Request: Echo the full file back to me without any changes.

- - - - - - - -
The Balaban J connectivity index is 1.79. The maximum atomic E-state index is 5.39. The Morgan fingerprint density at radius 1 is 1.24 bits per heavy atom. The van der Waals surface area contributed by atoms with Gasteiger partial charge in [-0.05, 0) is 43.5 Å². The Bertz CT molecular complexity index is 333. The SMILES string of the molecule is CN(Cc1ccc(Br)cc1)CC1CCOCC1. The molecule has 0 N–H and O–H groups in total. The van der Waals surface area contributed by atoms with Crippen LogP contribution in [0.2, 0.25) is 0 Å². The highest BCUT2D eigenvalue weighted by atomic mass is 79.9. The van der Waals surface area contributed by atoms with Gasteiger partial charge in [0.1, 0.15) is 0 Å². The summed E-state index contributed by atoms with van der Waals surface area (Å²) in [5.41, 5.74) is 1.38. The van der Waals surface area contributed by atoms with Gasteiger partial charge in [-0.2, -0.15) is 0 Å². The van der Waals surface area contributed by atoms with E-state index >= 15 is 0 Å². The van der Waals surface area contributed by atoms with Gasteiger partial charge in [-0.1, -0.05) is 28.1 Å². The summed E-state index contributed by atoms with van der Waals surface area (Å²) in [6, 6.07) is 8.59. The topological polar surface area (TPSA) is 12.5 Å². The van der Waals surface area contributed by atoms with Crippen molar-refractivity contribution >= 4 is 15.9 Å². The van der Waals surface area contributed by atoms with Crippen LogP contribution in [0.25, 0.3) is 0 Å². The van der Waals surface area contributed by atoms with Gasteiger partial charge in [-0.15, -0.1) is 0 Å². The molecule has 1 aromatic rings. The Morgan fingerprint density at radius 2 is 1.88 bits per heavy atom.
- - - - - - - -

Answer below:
The Balaban J connectivity index is 1.79. The maximum atomic E-state index is 5.39. The Morgan fingerprint density at radius 1 is 1.24 bits per heavy atom. The van der Waals surface area contributed by atoms with Gasteiger partial charge in [-0.05, 0) is 43.5 Å². The Bertz CT molecular complexity index is 333. The SMILES string of the molecule is CN(Cc1ccc(Br)cc1)CC1CCOCC1. The molecule has 0 N–H and O–H groups in total. The van der Waals surface area contributed by atoms with Crippen LogP contribution in [0.2, 0.25) is 0 Å². The highest BCUT2D eigenvalue weighted by atomic mass is 79.9. The van der Waals surface area contributed by atoms with Gasteiger partial charge in [0.1, 0.15) is 0 Å². The summed E-state index contributed by atoms with van der Waals surface area (Å²) in [5.41, 5.74) is 1.38. The van der Waals surface area contributed by atoms with Gasteiger partial charge in [-0.2, -0.15) is 0 Å². The van der Waals surface area contributed by atoms with E-state index >= 15 is 0 Å². The van der Waals surface area contributed by atoms with Gasteiger partial charge in [-0.1, -0.05) is 28.1 Å². The summed E-state index contributed by atoms with van der Waals surface area (Å²) in [6, 6.07) is 8.59. The topological polar surface area (TPSA) is 12.5 Å². The van der Waals surface area contributed by atoms with Crippen molar-refractivity contribution >= 4 is 15.9 Å². The van der Waals surface area contributed by atoms with Crippen LogP contribution in [0.25, 0.3) is 0 Å². The van der Waals surface area contributed by atoms with Gasteiger partial charge in [-0.15, -0.1) is 0 Å². The molecule has 1 aromatic rings. The Morgan fingerprint density at radius 2 is 1.88 bits per heavy atom.